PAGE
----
Friday, April 30, 2010

Film Review: HELL IN THE PACIFIC (1968, John Boorman)

Stars: 5 of 5.
Running Time: 103 minutes.
Tag-line: "They hunted each other as enemies...they tormented each other as savages...they faced each other as men!"
Notable Cast or Crew: Lee Marvin. Toshiro Mifune. Music by Lalo Schifrin. Cinematography by Conrad L. Hall (COOL HAND LUKE, FAT CITY, TEQUILA SUNRISE).

Summer's coming up, so I'd like to devote at least a portion of the following few months to terrific "Summer Movies." For my purposes, a "summer movie" doesn't necessarily have to be actually set in the summer, though films which are incredibly evocative of the season itself warrant special consideration. On the whole, these are films best seen on hot, muggy nights when you're sprawled on the couch before an oscillating fan (because when you turn on the air conditioner it blows a circuit), sipping on an ice cold Yuengling, and perhaps accompanied by a sleazy super-nacho platter. Movies of this genre which I've already covered include HEARTBREAK RIDGE, BULLETPROOF, DEATH WISH III, EXTREME PREJUDICE, MR. MAJESTYK, THE LAST SHARK, and countless others. They can and will include everything from BIG TROUBLE IN LITTLE CHINA to EYE OF THE TIGER to THE BRIDGE ON THE RIVER KWAI to anything and everything featuring Clint Eastwood and/or an orangutan.

For those who haven't seen today's film, I don't wish to reveal too much about it, so I'll tiptoe around the plot itself. With HELL IN THE PACIFIC, Boorman shines at the two things he does best: portraying ordinary men in extraordinary survival situations, and working with Lee Marvin. As far as I'm concerned, this Boorman, the maker of POINT BLANK and DELIVERANCE, is the only true Boorman. The maker of ZARDOZ and EXORCIST II: THE HERETIC is somebody else entirely (and he genuinely apologized for them on the commentary tracks of those films, so, you're off the hook, John, and a bigger man than most).

The phrase 'tour-de-force performance' gets bandied about fairly often, and with an even greater frequency on films with two-person casts or those of a survival nature, so it should come as no surprise that I'm going to label what Marvin and Mifune do here as a tour-de-force. It's an excellent choice of actors, as Marvin and Mifune represent for their respective countries a very dignified, mature, in-control persona that can spin into unhinged rage or laid back joviality in a mere instant. They can effortlessly exude vulnerability and menace- an entire gamut of complex emotions- and often they express them simultaneously, a feat which only the rare actor can accomplish with such subtlety and elegance.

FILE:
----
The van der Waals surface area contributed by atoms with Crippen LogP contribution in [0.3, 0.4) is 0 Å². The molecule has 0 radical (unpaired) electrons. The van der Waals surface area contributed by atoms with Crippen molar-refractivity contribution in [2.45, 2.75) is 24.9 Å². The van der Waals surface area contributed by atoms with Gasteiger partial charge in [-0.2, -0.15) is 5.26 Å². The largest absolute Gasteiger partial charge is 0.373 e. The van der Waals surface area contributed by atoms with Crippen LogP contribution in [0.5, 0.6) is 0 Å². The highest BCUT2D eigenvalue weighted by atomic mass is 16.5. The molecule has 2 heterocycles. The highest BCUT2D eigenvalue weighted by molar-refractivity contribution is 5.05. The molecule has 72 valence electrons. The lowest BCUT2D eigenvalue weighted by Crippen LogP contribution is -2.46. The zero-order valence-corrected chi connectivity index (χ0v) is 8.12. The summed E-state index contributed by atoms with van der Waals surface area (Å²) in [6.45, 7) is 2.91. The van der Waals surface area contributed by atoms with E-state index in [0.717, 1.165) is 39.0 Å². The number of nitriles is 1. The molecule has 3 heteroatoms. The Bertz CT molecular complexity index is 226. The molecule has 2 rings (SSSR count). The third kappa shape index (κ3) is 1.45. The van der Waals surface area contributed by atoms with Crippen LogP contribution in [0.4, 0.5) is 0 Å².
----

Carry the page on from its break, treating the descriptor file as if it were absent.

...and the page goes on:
And you believe it. There is nothing in this film that will strain your suspension of disbelief. Everything is natural, REAL. It's remarkably visceral; you can almost taste the briny sting of the sea water, feel the sun relentlessly beating down on their backs, the sweat, the parched lips, the hoarse throats.

Boorman immerses us in this world, and very gradually transitions the narrative from start to finish– for its primal rages and thrashing survivalism, this is a very, very graceful film, filled to the brim with the stylistic touches and unorthodox editing choices that made POINT BLANK brilliant and transformed the outlooks of next generation filmmakers like Steven Soderbergh. A masterpiece, an allegory, and a tale of two men's attempts at survival. And make sure you watch the alternate ending, it's far superior and more consistent in tone with the rest of the film.

-Sean Gill

Junta Juleil's Summer '10 Movie Series
1. HELL IN THE PACIFIC (1968, John Boorman)
2. ...


Ivan said...

Good call, Junta!
Others have said this, but Marvin and Mifune's both being actual veterans of the Pacific War adds a level to this movie that, to me, is spooky.

Another good thing Boorman does, if I may add, is he gives equal time and respect to both cultures, to the point of incomprehensibility. But even when I saw this as a kid for the first time, I thought it was really cool, because it felt real.

BTW, Boorman now lives outside of Dublin (Zardoz was filmed on his farm!), and friends there say he's a very approachable, decent sort of chap. (I think he's teaching at the Dublin film college.)

Have you seen The Naked Prey? I highly recommend it--like Boorman's better films (and a few of Herzog's), it's one of those movies that looks like it was as tough on the crew as what the characters went through. I love flicks like that!


Sean Gill said...

Oh, yeah- THE NAKED PREY is great. I similarly love movies that were as tough on the cast and crew as they were on the characters- (i.e., Herzog's filmography, hell- even stuff like THE TEXAS CHAINSAW MASSACRE; and EMPEROR OF THE NORTH POLE with Lee Marvin has a similar feel). And you're absolutely right about it being even spookier since they're both WWII vets, I wasn't even thinking about that!

Ivan said...

Does anyone in the English-speaking world still even make flicks like that anymore? It's gotten to where I give a flick high points for using real stuntmen, and not using CGI.

Sean Gill said...

Yeah, it's unfortunate. Hopefully one day there'll be a CGI backlash and a return to strenuous, balls-to-the-wall filmmaking, but I'm not holding my breath. Thankfully folks like Lee Marvin and Werner Herzog and John Huston have entire filmographies for us to enjoy while the rest of the filmmaking world turns soft..